To what extent does commuting reduce regional wage disparities? This question is
addressed by estimating two sets of earnings functions (based on 2000 LFS data for
Estonia, Latvia and Lithuania): with geographical variables (like capital city, rural etc.)
measured at the workplace and at the place of residence. The main finding is that in
Estonia and Latvia commuting has significantly narrowed the ceteris paribus wage gap
between capital city and rural areas, as well as between capital and other cities. In
Lithuania only residents of urban areas in the capital county manage to catch up
significantly with the capital, while overall urban-rural gap remains almost unchanged.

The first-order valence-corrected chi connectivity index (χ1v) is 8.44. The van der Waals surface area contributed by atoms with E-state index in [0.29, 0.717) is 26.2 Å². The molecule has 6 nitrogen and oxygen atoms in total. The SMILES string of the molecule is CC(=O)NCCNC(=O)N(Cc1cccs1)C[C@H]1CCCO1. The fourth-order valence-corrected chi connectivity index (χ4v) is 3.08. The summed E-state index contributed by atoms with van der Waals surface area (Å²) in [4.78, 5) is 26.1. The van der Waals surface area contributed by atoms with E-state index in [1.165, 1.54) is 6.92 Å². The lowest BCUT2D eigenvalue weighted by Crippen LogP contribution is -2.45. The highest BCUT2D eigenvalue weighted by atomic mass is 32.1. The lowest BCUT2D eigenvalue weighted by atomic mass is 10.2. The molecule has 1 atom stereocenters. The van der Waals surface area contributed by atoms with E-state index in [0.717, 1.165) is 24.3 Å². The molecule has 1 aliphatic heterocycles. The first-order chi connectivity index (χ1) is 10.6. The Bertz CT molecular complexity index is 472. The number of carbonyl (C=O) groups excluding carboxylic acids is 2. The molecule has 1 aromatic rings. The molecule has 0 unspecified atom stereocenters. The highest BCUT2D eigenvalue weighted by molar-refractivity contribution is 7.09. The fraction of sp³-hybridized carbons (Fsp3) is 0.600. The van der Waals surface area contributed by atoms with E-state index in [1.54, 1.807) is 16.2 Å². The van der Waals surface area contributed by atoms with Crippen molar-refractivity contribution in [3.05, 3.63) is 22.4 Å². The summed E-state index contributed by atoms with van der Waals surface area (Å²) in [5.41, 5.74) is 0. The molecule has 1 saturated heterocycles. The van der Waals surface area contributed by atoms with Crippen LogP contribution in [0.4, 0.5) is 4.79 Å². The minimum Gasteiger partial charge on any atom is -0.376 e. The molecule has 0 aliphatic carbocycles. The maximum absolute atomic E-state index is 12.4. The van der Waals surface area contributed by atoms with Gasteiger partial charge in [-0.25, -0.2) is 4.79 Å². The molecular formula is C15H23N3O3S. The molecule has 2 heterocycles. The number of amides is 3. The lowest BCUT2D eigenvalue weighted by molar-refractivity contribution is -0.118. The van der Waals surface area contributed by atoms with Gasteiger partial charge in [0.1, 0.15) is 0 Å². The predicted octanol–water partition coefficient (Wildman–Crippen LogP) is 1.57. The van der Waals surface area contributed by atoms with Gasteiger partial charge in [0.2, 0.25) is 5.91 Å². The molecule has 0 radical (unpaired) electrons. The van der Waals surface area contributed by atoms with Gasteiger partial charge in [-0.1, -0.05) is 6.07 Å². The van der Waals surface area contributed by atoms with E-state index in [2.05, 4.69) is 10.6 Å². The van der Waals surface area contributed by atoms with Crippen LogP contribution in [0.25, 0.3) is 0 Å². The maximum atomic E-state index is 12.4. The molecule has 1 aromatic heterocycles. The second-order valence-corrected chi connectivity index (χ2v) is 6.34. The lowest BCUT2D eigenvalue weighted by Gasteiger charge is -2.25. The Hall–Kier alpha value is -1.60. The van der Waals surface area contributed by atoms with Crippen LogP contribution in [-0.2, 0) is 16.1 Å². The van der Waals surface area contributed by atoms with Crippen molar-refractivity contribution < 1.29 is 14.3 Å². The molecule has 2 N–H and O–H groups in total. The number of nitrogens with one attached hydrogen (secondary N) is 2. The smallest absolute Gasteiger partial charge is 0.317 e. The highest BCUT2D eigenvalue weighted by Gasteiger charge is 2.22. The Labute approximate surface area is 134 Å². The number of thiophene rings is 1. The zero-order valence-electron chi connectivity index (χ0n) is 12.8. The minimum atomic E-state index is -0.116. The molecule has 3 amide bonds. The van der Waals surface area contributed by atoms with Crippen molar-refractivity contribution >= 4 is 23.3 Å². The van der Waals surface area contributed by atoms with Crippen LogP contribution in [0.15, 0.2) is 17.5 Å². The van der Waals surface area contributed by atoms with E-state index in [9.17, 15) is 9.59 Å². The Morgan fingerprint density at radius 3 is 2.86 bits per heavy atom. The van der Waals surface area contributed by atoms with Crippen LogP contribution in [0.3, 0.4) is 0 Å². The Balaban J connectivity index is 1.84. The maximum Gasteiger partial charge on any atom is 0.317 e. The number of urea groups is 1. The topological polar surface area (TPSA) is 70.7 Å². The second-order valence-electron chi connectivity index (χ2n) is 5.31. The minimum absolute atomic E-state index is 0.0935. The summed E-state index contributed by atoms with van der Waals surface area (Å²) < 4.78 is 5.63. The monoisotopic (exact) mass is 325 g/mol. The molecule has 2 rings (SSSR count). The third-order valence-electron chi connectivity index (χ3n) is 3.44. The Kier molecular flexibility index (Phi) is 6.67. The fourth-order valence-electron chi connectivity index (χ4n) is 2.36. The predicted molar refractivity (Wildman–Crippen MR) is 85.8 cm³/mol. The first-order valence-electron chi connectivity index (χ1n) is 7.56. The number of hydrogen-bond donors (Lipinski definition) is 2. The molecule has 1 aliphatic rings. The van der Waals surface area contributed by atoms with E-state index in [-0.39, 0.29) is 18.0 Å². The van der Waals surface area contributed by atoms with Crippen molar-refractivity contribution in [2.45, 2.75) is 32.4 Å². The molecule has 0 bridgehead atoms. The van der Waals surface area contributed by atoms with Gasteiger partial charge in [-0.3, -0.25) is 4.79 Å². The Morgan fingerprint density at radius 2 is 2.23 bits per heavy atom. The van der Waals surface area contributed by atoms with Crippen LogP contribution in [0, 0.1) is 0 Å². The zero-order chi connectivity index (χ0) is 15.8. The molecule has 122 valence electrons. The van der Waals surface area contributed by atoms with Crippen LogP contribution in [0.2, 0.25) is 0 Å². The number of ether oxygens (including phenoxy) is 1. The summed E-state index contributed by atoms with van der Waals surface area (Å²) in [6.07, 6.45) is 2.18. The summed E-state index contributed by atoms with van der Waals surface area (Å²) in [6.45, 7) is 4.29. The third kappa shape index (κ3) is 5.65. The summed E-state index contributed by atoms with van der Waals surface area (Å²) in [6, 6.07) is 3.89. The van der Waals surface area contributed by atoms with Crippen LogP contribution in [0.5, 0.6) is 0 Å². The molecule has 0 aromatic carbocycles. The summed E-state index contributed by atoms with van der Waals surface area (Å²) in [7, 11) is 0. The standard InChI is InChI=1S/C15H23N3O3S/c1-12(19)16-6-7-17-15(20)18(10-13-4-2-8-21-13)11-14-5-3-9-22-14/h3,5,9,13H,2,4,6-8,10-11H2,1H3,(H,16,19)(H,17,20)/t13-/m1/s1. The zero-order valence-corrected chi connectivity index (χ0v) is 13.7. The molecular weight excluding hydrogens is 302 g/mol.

Individual gains to commuting are uniformly big in Latvia but on average negligible in
Lithuanian urban areas.
Other things equal, likelihood of commuting between municipalities increases with
education level and decreases with age. Males and rural residents are more likely to
commute; it is true also for ethnic minorities in Lithuania and in Latvian urban areas.
Wages and probability of commuting in Latvia fall when one moves further away from
the capital city. Analysis of spatial patterns of commuting in the three countries reveals
some noteworthy differences.